An annual fee of $37 million that helps subsidize telephone service to rural areas could be paid by all customers if a number of telecom companies and regulators can convince the Oklahoma Corporation Commission to approve changes.
The commission will hear challenges by several wireless companies to a proposed settlement on the matter at 1:30 p.m. Tuesday in Oklahoma City.
On one side are companies that want to abolish the state's High Cost Fund and replace it with a new program that would pull money for the subsidy from Oklahoma Universal Service Fund fees. They include more than 35 rural telephone companies, AT&T Oklahoma, Cox Oklahoma Telecom, Logix Communications, Corporation Commission staff and the attorney general's office.
Wireless companies such as Verizon Communications Inc. and Sprint Nextel Corp. oppose the changes, largely because there has been no audit of the fund since it started in 1996. They said there's no point to continuing the subsidy until regulators can figure out if it's still needed.
Oklahoma's High Cost Fund uses fees tacked on to each minute of a long-distance call from a landline phone to help pay for service in rural areas. But with the rise of wireless phones, texting and calls over the Internet, customers are making fewer long-distance calls from traditional landlines.
Fees for the fund have more than doubled in the last few years to maintain the same level of subsidies, as fewer long-distance calls were being made from landlines. Oklahomans made 2.13 billion minutes of long-distance calls from landlines in 2005. That fell to 882 million minutes in 2012, a drop of nearly 60 percent, according to the fund's administrator.
In testimony filed in the case, Daniel Rhinehart, a witness for AT&T, said keeping the High Cost Fund wouldn't be in the public interest because “it imposes larger and larger burdens on a steadily decreasing set of Oklahoma ratepayers.”
An estimated 30 percent of Oklahoma adults live in households with only wireless phones in 2010, up from 21 percent in 2007, according to the National Center for Health Statistics. About 8 percent of adults were in households with only landline phones in 2010.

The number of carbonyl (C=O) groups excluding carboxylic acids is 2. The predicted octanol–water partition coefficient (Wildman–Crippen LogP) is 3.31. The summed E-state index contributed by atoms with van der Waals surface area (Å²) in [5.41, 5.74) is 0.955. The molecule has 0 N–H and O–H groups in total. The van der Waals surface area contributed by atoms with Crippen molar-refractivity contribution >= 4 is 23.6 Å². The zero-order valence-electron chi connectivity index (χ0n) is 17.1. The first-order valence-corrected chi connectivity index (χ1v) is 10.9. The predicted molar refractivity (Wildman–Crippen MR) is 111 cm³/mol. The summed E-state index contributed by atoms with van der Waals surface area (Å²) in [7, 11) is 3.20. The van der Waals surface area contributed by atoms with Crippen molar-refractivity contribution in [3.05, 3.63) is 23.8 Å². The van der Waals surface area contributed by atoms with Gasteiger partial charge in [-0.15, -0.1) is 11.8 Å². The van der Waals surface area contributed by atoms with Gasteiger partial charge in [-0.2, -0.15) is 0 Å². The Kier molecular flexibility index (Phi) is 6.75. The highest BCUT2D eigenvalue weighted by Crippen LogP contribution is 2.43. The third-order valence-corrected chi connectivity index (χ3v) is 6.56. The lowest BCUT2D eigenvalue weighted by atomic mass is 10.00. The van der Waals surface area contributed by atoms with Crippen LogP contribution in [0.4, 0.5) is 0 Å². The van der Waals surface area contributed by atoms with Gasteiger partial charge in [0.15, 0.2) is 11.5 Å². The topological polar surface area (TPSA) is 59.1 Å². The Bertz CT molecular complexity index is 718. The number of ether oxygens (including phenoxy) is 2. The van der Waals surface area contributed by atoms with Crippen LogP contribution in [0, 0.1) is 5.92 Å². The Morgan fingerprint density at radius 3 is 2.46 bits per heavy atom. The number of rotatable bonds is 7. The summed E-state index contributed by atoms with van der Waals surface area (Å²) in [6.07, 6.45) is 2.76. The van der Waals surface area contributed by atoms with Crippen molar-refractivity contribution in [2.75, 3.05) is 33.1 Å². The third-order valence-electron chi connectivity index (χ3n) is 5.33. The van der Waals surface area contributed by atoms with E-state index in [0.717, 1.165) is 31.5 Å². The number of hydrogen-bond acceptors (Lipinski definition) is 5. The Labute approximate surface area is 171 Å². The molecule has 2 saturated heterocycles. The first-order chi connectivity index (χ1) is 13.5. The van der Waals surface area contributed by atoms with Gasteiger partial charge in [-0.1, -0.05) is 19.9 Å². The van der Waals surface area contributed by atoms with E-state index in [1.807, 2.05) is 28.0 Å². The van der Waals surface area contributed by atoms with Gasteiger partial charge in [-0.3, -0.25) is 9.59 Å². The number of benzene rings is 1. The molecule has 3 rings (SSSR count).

There were about 1.6 million landlines for business and residential customers in Oklahoma in 2010, according to the Corporation Commission. A breakdown of subscribers by company is not available under the commission's confidentiality rules.
In commission filings, rural telephone companies said it would be fairer to move funding to the Oklahoma Universal Service Fund.
“Likewise, we believe such a change would result in a smaller surcharge to a larger base of contributors that would include all customers (wireless and Voice over Internet Protocol) who have access to the rural company's networks to terminate calls,” said Craig Cook, who filed testimony on behalf of more than 35 rural telephone companies.
The High Cost Fund has paid about $37.1 million each year to rural telephone companies in Oklahoma since 1996, Verizon's Don Price said in his testimony. That funding has stayed the same even though the telecommunications market has changed drastically since then.
“Thus, in some cases, the surcharges may exceed the charges for the long-distance service itself,” Price said. “The fund, therefore, imposes a severe financial burden on Oklahoma's telecommunications consumers that is, to my knowledge, unprecedented among the states.”
Price said the High Cost Fund was intended to be temporary and to ease the transition to competition for rural phone companies when it was established.
The wireless companies also argued they weren't involved in negotiations on the proposed settlement, even though the Oklahoma Universal Service Fund is assessed on their customers.
Administrative Law Judge Jacqueline T. Miller recommended the three-person Corporation Commission approve the proposed settlement. She said regulators and an independent third-party would review disbursements to rural phone companies to make sure they're not receiving more money than they are entitled.